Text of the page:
Many clients feel the need to let their hair down, celebrate or recover during family law proceedings and may choose to travel overseas to Bali or Las Vegas to do so. Whilst it is permitted to travel overseas (unless you have children under the age of 18 – please see our blog on s65Y) you should be aware of the consequences of extravagant spending in the context of a family law matter.
Spending extravagant amounts of money in some circumstances can be viewed by the Court as wastage and you may risk the money being notionally “added back” into the asset pool at your expense.
Section 79 of the Family Law Act 1975 allows the Court to alter interests in property as it deems appropriate. Section 75 of the Family Law Act 1975 (Cth) provides the Court with a list of matters which are to be taken into account when determining a “just and equitable” division of the asset pool of a marriage or relationship. Under section 75(2)(0) the Court may make an adjustment based “any fact or circumstances which, in the opinion of the Court, the justice of the case requires to be taken into account.” This section allows the Court a very broad discretion in terms of altering the interests in an asset pool, and add backs.
In the case of Omacini & Omacini  191 FLR 317 “wastage” was defined as follows “where one party has embarked on a course of conduct designed to reduce the value of matrimonial asset or has acted recklessly, negligently or wantonly with matrimonial assets.” If a party has wasted a significant amount of the assets the Court may notionally add back the wasted amount. There is no automatic argument to add back the funds however. Whether that step is appropriate in each case, rests on the facts of each individual matter.
The starting point in every case is that assets are valued as they exist at the date of final hearing. In Omacini the Full Court cautioned “that mere expenditure from the assets at separation would not solely justify adding back those expended assets.” Nor would expenditure on reasonably incurred living expenses. In that case the Full Court allowed an appeal from an earlier decision where the Court had ‘added back’ money spent on purchases and unsuccessful investments by the husband following separation – where he was unemployed. The Full Court ordered a retrial and rejected the ‘add-backs’.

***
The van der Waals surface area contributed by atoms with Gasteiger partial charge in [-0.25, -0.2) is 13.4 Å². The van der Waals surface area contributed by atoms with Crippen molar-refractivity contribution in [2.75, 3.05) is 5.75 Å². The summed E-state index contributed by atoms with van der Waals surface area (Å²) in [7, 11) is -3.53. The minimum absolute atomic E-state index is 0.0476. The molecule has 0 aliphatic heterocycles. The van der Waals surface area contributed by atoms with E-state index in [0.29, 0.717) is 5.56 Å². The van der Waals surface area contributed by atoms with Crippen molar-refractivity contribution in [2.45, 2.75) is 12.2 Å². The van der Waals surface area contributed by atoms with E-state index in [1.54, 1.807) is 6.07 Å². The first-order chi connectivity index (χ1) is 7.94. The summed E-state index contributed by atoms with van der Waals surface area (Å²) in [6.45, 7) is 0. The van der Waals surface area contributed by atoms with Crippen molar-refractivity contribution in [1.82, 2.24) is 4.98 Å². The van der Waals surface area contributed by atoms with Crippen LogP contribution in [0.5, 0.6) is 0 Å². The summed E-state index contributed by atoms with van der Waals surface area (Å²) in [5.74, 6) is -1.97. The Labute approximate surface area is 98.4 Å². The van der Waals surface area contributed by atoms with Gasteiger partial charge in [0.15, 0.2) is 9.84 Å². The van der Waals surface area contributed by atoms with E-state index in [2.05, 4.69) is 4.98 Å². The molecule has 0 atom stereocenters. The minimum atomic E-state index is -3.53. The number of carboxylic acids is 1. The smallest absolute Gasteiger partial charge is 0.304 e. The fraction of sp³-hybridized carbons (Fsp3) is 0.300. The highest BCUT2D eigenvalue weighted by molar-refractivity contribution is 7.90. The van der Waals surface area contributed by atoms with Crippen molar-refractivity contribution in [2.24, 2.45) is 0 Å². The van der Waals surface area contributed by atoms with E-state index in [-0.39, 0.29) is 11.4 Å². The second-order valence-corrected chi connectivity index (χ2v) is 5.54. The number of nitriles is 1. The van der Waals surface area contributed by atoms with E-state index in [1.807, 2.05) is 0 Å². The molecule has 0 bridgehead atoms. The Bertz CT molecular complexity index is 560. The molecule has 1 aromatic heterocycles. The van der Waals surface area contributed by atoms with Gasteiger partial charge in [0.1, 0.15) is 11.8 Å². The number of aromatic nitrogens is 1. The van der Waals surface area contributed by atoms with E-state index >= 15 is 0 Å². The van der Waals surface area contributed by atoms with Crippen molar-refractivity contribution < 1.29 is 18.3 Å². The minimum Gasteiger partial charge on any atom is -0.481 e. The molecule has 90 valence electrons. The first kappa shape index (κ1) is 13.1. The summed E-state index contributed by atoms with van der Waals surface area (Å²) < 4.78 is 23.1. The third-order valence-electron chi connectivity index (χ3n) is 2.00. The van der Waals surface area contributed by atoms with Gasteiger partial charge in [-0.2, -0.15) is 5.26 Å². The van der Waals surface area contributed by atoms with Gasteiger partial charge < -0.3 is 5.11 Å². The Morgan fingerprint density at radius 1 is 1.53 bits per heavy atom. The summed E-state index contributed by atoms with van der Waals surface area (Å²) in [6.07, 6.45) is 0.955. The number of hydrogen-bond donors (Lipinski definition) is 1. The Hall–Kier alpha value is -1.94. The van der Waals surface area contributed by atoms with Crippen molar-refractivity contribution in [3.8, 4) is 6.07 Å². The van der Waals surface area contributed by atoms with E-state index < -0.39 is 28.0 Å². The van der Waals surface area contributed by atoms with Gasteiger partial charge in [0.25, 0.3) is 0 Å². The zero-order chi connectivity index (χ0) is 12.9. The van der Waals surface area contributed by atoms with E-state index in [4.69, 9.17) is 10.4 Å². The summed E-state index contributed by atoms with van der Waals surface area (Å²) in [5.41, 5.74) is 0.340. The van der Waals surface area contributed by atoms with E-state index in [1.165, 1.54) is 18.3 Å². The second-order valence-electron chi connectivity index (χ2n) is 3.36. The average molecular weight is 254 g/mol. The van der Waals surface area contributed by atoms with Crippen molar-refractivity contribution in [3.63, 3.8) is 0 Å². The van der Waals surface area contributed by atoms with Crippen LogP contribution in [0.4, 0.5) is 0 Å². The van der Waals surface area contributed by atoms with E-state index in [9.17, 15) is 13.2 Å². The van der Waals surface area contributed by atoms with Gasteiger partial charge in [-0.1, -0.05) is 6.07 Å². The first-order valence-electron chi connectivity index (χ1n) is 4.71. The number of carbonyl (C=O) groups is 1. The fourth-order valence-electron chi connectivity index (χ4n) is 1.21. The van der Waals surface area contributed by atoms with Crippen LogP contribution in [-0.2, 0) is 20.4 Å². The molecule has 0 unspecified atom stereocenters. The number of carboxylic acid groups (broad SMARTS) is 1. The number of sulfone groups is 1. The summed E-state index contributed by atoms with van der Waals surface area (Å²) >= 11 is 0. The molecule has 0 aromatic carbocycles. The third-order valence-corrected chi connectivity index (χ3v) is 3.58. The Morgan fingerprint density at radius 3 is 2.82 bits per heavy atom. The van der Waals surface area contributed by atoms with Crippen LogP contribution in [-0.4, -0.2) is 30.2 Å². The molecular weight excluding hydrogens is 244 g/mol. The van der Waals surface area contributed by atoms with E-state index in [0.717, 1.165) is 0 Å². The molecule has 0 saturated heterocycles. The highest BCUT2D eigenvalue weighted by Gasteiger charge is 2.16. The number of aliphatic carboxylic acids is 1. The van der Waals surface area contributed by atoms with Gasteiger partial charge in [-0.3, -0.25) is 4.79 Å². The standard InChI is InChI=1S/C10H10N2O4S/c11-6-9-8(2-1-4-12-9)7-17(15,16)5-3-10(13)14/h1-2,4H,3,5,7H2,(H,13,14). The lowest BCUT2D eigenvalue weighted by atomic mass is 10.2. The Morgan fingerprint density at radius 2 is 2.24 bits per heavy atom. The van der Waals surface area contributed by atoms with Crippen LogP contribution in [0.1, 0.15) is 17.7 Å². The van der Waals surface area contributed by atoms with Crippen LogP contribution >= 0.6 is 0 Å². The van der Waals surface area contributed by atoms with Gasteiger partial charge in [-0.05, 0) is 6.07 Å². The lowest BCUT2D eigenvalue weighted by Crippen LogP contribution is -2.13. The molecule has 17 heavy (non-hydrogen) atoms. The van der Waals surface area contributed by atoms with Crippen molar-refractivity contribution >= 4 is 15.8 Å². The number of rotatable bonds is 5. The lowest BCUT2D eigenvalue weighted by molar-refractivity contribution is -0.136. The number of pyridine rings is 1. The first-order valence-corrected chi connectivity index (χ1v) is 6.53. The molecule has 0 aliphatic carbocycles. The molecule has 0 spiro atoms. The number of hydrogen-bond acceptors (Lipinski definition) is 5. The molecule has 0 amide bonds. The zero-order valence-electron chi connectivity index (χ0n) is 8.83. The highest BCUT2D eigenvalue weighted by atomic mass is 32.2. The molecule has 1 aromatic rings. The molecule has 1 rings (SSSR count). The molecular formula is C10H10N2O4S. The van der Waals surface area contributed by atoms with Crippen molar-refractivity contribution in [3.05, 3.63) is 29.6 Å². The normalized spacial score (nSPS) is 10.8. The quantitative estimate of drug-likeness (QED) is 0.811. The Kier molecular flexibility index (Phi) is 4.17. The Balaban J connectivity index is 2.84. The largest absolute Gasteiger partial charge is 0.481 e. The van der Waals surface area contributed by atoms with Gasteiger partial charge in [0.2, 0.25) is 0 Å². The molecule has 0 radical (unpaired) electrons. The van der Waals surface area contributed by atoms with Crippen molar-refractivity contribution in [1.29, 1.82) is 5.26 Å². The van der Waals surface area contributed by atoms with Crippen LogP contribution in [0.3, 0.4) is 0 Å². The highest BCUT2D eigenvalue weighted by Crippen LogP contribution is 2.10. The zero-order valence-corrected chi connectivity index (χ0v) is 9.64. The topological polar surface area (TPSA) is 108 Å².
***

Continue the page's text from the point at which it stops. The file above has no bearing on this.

However, the Court has also noted that parties need to be able to live their lives and move on, noting in the matter of C v C  FamCA that:
“The parties are entitled to reasonably conduct their affairs post separation in a manner that is consistent with properly getting on with their lives.”
If you are concerned about you or your former partner’s spending throughout or post separation please contact our office to make a time to discuss your matter with one of our practitioners.
A general rule of thumb however, would be that if you’re planning a trip to Vegas, don’t rent a penthouse apartment and gamble a substantial amount of your asset pool on the tables in the Caesars Palace.
By Sarah Damon
The information in this blog does not constitute legal advice and cannot be relied upon by you. If you require advice specific to your situation, you must contact Caroline Counsel Family Lawyers for legal advice. The contents of this blog are relevant as at 10 September 2018. We recommend you obtain specific advice relevant to you and your family’s situation.